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By Barani Krishnan

Gold price dip halted below $1500 after Euro Data

Investing.com – Scattered weak spots in the global economy are helping gold fetch a bid. But getting the yellow metal out of the $1,200 hole will require a lot more risk aversion.

Bullion and gold futures advanced slightly from four-month lows Thursday as anemic manufacturing numbers out of Europe renewed worries about growth in the world’s largest economic bloc. But the dollar, strengthened by resurgent U.S. retail sales, capped gold’s gain, reflecting the precious metal’s challenge in recapturing its $1,300 perch.

Spot gold, reflective of trades in bullion, was up 20 cents at $1,274.24 per ounce by 2:15 PM ET (18:15 GMT).

Gold futures for June delivery, traded on the Comex division of the New York Mercantile Exchange, settled the official session down 80 cents, or 0.1%, at $1,276 per ounce.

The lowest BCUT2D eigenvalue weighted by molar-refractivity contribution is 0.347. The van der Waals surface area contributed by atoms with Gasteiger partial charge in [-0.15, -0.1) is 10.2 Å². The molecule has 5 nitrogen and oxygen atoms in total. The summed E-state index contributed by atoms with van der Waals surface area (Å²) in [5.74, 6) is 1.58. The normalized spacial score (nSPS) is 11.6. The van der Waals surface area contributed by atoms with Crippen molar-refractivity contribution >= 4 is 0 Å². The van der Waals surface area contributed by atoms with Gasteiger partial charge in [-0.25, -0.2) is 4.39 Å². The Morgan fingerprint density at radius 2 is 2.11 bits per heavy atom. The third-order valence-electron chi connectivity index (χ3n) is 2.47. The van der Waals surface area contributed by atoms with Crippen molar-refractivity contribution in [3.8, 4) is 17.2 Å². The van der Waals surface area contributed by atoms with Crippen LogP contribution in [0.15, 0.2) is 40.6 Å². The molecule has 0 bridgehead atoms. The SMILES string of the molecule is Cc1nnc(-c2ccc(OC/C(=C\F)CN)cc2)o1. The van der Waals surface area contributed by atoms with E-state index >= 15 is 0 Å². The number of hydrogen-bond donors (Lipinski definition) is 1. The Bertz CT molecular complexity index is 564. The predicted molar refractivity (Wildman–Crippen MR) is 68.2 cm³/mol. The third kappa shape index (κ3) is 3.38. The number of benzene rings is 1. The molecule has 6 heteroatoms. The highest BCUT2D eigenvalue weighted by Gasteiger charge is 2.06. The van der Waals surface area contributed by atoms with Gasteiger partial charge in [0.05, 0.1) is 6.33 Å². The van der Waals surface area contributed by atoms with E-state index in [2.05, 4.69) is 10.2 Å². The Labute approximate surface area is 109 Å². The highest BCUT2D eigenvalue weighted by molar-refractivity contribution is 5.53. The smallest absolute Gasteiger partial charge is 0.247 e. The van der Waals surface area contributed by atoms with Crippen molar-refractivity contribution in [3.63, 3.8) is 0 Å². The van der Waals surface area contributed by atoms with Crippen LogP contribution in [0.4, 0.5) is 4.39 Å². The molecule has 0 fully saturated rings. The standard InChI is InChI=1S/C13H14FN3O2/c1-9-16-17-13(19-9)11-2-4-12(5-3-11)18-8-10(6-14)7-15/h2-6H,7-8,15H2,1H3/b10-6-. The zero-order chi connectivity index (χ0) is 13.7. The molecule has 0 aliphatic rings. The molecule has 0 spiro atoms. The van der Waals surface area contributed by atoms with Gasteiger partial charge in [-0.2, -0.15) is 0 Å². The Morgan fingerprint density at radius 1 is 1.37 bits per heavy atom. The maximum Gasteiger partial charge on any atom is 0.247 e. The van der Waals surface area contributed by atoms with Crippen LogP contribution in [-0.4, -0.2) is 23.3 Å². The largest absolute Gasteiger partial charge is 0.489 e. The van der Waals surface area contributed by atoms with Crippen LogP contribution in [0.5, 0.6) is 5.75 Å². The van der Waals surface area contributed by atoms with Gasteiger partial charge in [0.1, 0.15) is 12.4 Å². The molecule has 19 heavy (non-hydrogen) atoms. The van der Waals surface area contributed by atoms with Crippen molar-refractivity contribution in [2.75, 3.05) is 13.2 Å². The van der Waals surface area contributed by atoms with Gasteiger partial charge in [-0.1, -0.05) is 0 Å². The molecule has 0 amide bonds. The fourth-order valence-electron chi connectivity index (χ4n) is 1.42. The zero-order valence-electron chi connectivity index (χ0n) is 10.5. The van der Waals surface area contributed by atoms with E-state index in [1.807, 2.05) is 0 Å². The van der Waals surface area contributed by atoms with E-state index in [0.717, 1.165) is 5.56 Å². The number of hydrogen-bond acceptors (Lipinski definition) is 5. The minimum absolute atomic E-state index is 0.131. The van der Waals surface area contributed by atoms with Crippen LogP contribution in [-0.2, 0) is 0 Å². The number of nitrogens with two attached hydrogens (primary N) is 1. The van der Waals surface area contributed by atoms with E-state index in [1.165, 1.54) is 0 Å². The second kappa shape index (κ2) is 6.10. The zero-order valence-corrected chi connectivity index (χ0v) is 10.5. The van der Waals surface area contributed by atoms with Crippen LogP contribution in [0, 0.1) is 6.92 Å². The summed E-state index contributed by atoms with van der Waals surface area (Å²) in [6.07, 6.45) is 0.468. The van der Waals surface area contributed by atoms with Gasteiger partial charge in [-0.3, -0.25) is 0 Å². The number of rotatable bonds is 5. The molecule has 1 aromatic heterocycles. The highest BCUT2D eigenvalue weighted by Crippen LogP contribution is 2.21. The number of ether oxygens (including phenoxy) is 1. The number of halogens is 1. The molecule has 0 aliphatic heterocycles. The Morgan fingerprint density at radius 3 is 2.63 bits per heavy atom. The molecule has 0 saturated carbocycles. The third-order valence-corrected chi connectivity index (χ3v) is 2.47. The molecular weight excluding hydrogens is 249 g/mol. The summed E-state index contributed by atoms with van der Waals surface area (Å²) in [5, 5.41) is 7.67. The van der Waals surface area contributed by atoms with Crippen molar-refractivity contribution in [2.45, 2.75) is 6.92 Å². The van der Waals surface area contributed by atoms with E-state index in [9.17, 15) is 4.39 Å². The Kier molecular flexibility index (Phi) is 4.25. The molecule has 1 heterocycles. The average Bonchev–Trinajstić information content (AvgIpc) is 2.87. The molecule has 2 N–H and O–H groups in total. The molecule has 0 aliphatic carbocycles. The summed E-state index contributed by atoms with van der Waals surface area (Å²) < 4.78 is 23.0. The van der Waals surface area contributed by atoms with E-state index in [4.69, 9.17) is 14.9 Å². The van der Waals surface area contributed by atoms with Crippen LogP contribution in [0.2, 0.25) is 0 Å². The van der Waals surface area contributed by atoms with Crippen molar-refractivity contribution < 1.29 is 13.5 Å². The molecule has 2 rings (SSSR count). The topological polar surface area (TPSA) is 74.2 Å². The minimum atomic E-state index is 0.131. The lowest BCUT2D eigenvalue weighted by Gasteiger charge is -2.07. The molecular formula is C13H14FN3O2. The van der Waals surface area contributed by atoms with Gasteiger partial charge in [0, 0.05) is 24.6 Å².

Thursday’s market also saw crimped activity ahead of the Good Friday holiday.

“This is a holiday-shortened week with limited audiences, so the news of lesser inflation and weak manufacturing in the euro zone was balanced out by equally positive U.S. data,” said George Gero, precious metals analyst at RBC Wealth Management in New York.

The dollar index, which measures the greenback against a basket of six currencies, rose 0.5% to 97.127.

The outlook for gold is clouded.

After its slide this week to $1,250 levels, some see a break below $1,200. Others, like London-based Capital Economics, predict $1,400 before the end of 2019, saying risk aversion will return to global markets and spur safe-haven demand in North American and European gold ETFs.

Palladium rose for a second-straight day, reclaiming its $1,400 perch. Spot palladiumwas up $25.80, or 1.8%, at $1,421.35 an ounce.

Trades in other Comex metals as of 2:15 PM ET (18:15 GMT):

Palladium futures up $27.55, or 2%, at $1,406.15 per ounce.

Platinum futures up $12.80, or 1.4%, at $904.10 per ounce.

Silver futures up 1.4 cents, or 0.1%, at $14.95 per ounce.

Copper futures down 4.6 cents, or 1.6%, at $2.92 per pound.

SOURCE: Investing.com